Career Fair Attracts Prospective Employers from Coast to Coast

Columbia, Mo. (Oct. 30, 2006) — Missouri Journalism students had the opportunity to rub shoulders, visit and interview with recruiters from 16 media organizations from across the United States during the Missouri School of Journalism’s sixth-annual Fall Media Career and Internship Fair, which took place Oct. 18-19.

In addition to a day-long open interview session in Memorial Union, students had several opportunities to network with recruiters from The Boston GlobeESPNThe Associated Press, theSt. Louis Post-DispatchFleishman Hillard and other leading journalism, public relations and advertising organizations. Students mingled with recruiters at the Newspaper Fair Reception, participated in an informal question-and-answer forum on journalism diversity and attended a luncheon discussion with faculty members.

2006 Media Career Fair
Calvin Lawrence, MA ’82, national editor of Newsday on Long Island, N.Y., conducts an interview with a Missouri Journalism student during the fair. This was the first time Lawrence attended the fair to recruit interns for the publication. In addition to recruiting interns, Lawrence said he hoped to discover how the School’s curriculum has evolved to reflect the ongoing technological changes in the profession.

Isabelle Roughol, a junior newspaper journalism major and first-time fair participant, said she hopes to come away from this year’s Career Fair with an internship at a daily newspaper, preferably one on the East Coast.

“I want to give out my card, my resume and my clips to as many people as I can,” Roughol said.

At the reception the night before the fair, she said her strategy for handling the interviews would be simple.

“I’m going to be at the fair before it opens to stand in line to show that I am really interested,” she said.

Magazine journalism senior Katie Spearing is one of many students who has experienced the value of previous fairs. At the 2005 fair, Spearing picked up a card from the editor of Kansas City Homes and Gardens. She e-mailed the editor after the fair and ended up with an internship.

Now that she’s preparing to graduate, Spearing hopes to use the Career Fair to find a full-time job. Ideally, she’d like to cover arts and entertainment for a newspaper or magazine.

The Career Fair helps students understand the current state of the job market, Spearing said.

“You can think, ‘I’d like to work for this kind of publication or that kind of publication,’ but going to a Career Fair lets you know what kinds of jobs are really out there,” Spearing said.

Spearing also offered some advice to younger students.

2006 Media Career Fair
Missouri School of Journalism students meet with recruiters from newspapers, television stations, public relations firms and other media organizations from across the country during the open-interview portion School’s sixth annual Fall Media Career and Internship Fair. Representatives from 16 organizations attended the fair. In addition to the open-interview session, students had the opportunity to network with recruiters during a reception, a question-and-answer discussion about diversity in communication professions and a luncheon with faculty members.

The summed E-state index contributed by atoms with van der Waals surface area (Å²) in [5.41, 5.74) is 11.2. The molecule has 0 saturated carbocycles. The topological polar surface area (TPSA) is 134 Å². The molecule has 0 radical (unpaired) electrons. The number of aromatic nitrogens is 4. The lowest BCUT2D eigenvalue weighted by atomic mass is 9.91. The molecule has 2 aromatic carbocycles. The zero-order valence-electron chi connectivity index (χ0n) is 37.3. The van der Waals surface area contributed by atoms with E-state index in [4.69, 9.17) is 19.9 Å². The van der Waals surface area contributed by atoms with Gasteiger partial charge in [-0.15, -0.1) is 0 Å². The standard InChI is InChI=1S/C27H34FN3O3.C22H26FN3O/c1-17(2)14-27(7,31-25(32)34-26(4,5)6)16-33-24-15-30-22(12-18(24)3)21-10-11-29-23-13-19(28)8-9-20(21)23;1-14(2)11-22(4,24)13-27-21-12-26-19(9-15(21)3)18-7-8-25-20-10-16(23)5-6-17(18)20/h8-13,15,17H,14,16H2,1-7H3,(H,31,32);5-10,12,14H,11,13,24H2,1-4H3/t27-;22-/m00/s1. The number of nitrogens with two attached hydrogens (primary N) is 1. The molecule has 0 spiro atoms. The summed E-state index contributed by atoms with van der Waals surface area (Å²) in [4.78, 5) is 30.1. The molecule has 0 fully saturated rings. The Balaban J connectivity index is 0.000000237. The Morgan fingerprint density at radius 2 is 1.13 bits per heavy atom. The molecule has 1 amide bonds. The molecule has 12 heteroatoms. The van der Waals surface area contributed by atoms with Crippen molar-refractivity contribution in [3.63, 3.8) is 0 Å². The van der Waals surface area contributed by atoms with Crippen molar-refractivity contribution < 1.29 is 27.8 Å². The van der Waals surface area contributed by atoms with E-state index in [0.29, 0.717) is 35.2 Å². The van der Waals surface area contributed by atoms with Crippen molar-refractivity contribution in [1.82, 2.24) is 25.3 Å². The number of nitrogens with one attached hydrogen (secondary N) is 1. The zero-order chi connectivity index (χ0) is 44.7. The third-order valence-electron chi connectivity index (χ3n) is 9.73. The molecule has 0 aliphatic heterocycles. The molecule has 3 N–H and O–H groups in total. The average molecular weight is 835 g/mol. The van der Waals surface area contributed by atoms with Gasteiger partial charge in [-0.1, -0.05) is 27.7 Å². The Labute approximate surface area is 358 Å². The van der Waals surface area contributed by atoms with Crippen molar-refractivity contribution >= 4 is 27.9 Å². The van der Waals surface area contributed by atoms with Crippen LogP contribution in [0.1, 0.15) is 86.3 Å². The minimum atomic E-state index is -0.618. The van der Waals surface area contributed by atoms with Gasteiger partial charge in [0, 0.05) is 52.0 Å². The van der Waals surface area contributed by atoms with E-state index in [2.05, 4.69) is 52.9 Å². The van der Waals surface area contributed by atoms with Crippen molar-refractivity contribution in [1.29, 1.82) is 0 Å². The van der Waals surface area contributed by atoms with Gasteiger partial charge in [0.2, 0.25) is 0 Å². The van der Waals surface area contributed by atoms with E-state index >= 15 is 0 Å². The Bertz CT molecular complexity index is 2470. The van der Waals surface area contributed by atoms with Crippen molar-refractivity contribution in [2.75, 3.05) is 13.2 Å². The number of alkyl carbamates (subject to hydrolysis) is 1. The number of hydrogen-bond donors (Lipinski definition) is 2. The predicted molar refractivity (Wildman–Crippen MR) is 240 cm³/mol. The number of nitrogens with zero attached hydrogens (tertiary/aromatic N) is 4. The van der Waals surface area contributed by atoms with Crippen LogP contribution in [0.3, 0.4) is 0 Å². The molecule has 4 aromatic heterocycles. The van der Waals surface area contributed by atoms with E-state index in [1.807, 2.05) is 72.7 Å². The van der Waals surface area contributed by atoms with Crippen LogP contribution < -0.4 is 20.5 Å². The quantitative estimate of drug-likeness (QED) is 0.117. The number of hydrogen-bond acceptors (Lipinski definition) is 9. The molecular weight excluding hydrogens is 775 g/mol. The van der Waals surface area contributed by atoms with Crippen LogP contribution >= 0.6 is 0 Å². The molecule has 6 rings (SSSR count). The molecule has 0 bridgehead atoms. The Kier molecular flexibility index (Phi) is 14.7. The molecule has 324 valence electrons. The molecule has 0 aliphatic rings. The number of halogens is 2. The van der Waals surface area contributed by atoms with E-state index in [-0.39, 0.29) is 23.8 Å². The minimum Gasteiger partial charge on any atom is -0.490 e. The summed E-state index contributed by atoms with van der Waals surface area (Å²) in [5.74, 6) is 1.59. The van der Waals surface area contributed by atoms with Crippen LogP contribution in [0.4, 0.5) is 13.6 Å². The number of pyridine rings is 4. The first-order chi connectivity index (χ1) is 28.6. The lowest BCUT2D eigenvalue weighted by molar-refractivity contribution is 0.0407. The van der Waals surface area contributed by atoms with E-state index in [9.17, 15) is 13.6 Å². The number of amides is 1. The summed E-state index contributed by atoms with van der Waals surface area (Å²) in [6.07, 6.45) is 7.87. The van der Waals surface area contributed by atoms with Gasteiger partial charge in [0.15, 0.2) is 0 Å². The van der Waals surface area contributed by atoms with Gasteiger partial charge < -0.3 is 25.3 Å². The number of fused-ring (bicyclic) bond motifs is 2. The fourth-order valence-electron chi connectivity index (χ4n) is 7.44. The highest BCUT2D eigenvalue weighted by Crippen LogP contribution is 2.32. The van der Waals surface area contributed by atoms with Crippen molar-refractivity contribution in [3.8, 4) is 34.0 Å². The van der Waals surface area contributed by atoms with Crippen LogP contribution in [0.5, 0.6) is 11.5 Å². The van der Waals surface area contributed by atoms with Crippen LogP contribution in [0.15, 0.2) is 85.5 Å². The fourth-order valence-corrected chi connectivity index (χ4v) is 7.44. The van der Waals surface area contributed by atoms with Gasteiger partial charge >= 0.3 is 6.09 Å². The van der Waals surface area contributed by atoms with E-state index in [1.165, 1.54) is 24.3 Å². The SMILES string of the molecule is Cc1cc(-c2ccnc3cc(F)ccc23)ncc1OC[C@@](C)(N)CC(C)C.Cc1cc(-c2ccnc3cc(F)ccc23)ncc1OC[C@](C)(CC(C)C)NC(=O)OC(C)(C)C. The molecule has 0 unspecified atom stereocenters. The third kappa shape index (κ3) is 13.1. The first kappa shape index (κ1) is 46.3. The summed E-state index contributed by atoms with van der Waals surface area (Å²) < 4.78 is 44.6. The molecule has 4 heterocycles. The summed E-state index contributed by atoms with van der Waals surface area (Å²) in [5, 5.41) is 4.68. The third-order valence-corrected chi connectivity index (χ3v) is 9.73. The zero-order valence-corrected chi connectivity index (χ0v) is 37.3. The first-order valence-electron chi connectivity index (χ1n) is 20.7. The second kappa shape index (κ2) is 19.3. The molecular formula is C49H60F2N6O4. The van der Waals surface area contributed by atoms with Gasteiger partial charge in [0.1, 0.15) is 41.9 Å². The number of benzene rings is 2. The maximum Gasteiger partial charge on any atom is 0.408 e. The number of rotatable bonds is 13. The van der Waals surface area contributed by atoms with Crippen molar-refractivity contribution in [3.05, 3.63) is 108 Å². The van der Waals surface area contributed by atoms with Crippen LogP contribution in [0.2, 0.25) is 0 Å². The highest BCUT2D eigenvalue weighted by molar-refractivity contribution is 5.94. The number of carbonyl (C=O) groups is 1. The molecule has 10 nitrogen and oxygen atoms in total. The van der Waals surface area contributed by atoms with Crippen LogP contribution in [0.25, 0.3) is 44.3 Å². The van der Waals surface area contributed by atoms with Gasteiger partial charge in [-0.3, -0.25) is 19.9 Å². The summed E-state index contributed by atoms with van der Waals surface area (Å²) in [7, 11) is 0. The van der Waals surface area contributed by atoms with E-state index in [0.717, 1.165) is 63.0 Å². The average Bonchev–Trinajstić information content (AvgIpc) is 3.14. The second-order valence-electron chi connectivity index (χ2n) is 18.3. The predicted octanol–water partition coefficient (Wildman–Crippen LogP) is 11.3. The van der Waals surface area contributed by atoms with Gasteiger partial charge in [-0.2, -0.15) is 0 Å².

“Don’t be afraid to explore, to start early,” she said. “The more time you give yourself to explore, the better. It’s never too soon to start.”

Recruiters are attracted to the School’s Career Fair – and its students – for numerous reasons.

Calvin Lawrence, MA ’82, the national editor of Newsday on Long Island, N.Y., was a first-time recruiter at this year’s fair. He said a conversation with Phou Sengsavanh, the School’s assistant director of career services, at this summer’s meeting of the National Association of Black Journalists, led to his presence at the fair.

“I complained to her that we don’t get any MU interns at Newsday,” Lawrence said. “She challenged me to come get some. So, I’m up to the challenge.”

The trip is also a personal mission of discovery, Lawrence said. With as much as the profession has changed since his graduation from Missouri, especially its new online focus, he said he wanted to return to campus to get a sense of how the School is preparing its students.

While some things are changing, Lawrence said, others are staying the same.

“It’s a good school – bottom line,” Lawrence said.

For other recruiters, the School’s Career Fair is a perennial event. Cynthia Todd, the director of newsroom recruitment for the St. Louis Post-Dispatch, said Missouri’s reputation as one of the better journalism schools in the country keeps her coming back.

“As our interns, your students just show that they can handle themselves fairly well,” Todd said.

Charlie Ball, the intern adviser at The Boston Globe and a long-time attendee of the fair, said Missouri Journalism students make good interns because of the professional training they receive and the skills they develop in the newsroom of the Columbia Missourian, a community newspaper that also functions as a working laboratory.

“They’ve all been well trained, and we want to support a school like Missouri and give their students the chance to apply to and know about our program,” Ball said.

Updated: April 28, 2020

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